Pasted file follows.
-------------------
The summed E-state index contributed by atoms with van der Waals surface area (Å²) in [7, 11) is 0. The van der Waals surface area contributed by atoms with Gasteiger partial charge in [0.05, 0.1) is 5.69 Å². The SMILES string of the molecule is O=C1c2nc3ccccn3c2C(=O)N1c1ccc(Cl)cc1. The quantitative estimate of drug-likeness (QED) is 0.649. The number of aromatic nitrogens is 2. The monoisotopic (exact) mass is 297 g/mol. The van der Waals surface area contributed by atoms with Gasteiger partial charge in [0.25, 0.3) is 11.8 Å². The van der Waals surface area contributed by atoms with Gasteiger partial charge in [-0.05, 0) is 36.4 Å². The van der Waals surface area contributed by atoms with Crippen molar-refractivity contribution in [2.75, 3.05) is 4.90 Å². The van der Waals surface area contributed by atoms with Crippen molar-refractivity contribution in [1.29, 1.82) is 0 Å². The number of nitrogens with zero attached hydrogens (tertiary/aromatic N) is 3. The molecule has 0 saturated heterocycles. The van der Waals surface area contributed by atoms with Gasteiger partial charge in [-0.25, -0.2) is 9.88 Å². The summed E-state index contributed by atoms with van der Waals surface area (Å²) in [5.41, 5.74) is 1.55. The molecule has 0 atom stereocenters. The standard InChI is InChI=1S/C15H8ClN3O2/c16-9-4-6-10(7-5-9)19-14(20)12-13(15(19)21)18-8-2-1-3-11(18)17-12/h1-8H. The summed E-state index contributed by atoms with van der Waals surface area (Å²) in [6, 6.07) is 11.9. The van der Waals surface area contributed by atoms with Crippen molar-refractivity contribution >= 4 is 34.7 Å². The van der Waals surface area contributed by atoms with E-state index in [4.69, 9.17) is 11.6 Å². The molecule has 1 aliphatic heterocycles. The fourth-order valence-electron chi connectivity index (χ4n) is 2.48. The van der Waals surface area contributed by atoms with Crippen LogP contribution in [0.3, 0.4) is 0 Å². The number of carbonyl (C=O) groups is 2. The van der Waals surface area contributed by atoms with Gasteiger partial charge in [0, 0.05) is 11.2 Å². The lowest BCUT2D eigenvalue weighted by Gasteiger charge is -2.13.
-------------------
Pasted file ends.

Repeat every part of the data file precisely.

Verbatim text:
The summed E-state index contributed by atoms with van der Waals surface area (Å²) in [7, 11) is 0. The van der Waals surface area contributed by atoms with Gasteiger partial charge in [0.05, 0.1) is 5.69 Å². The SMILES string of the molecule is O=C1c2nc3ccccn3c2C(=O)N1c1ccc(Cl)cc1. The quantitative estimate of drug-likeness (QED) is 0.649. The number of aromatic nitrogens is 2. The monoisotopic (exact) mass is 297 g/mol. The van der Waals surface area contributed by atoms with Gasteiger partial charge in [0.25, 0.3) is 11.8 Å². The van der Waals surface area contributed by atoms with Gasteiger partial charge in [-0.05, 0) is 36.4 Å². The van der Waals surface area contributed by atoms with Crippen molar-refractivity contribution in [2.75, 3.05) is 4.90 Å². The van der Waals surface area contributed by atoms with Crippen molar-refractivity contribution in [1.29, 1.82) is 0 Å². The number of nitrogens with zero attached hydrogens (tertiary/aromatic N) is 3. The molecule has 0 saturated heterocycles. The van der Waals surface area contributed by atoms with Gasteiger partial charge in [-0.25, -0.2) is 9.88 Å². The summed E-state index contributed by atoms with van der Waals surface area (Å²) in [5.41, 5.74) is 1.55. The molecule has 0 atom stereocenters. The standard InChI is InChI=1S/C15H8ClN3O2/c16-9-4-6-10(7-5-9)19-14(20)12-13(15(19)21)18-8-2-1-3-11(18)17-12/h1-8H. The summed E-state index contributed by atoms with van der Waals surface area (Å²) in [6, 6.07) is 11.9. The van der Waals surface area contributed by atoms with Crippen molar-refractivity contribution >= 4 is 34.7 Å². The van der Waals surface area contributed by atoms with E-state index in [4.69, 9.17) is 11.6 Å². The molecule has 1 aliphatic heterocycles. The fourth-order valence-electron chi connectivity index (χ4n) is 2.48. The van der Waals surface area contributed by atoms with Crippen LogP contribution in [0.3, 0.4) is 0 Å². The number of carbonyl (C=O) groups is 2. The van der Waals surface area contributed by atoms with Gasteiger partial charge in [0, 0.05) is 11.2 Å². The lowest BCUT2D eigenvalue weighted by Gasteiger charge is -2.13.